At an organisational level, we haveseen our work evolve from personaldevelopment in the eighties toculture transformation: this appliesacross both the private and publicsectors. TPI UK has focused moreon leadership and its impact onculture, and the use of our cultureand leadership measurement toolshas provided much needed data to inform our interventions. Morerecently, there is a trend towardsthe design of bespoke solutions toaddress key challenges within theclient organisation. So these areexciting times for TPI at a timewhen the need for our informationhas never been greater.
In client meetings, the question of culture comes up regularly. All organisations believe that theyare unique and have uniquechallenges, yet the profiles whichemerge in our surveys of culture
In the eighties, TPI was seen predominantly as a personal development provider, which still appliesto much of our work with communities and with young people, as they experience programmeswhich enable them to become more efficacious and aspirational.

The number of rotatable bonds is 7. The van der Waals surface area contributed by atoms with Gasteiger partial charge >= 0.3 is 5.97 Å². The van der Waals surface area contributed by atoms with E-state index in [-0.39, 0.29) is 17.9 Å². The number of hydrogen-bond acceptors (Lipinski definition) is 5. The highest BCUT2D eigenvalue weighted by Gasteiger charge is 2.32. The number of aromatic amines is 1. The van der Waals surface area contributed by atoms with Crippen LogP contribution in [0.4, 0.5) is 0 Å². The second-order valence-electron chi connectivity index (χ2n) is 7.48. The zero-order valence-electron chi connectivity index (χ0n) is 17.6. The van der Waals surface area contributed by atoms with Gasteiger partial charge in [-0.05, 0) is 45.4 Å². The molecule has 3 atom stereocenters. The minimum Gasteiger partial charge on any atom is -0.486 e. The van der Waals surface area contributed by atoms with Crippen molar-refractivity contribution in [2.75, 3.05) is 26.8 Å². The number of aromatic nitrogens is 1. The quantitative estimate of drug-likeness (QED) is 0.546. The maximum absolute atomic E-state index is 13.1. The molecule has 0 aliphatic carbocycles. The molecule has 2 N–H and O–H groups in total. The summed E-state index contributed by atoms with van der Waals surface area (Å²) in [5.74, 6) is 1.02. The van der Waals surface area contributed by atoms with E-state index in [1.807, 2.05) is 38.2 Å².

So as ever, please enjoy the read and get back to us with any suggestions forimprovements, future articles or others ways in which we can continue to provide exceptional customer service.
TPI UK was established in September 1982, so we havejust reached our 30th Birthday. It is interesting to reviewthe development of the business over that period.
Dr Neil Straker Chief Executive, TPI UK
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Putting Ability FirstPutting Ability FirstPutting Ability First (article by Joe Askew)
THE REMPLOY ENTERPRISEBUSINESSES STORYIn October 2011, Remploy Enterprise Businesses, in line withtheir vision of transforming the lives of disabled people,embarked on a spectacular rollout of The Pacific InstitutesSTEPS programme.
Alan HillManaging Director
Remploy Enterprise Businesses
disabled employees who mightotherwise be marginalised.
The Pacific Institute (TPI),through Richie Cameron andDougie Potter, has been workingwith Remploy at varying levelssince 2004, through periods of significant change andmodernisation in the organisation.Much of this work has focused onleaders at board and individualbusiness levels in 2 main areas:
Building a strong andconstructive leadership culturethat both empowers and buildsachievement
Working in times of dramaticchange, to envision a clearDefinition of Success with eachof the Leadership Teams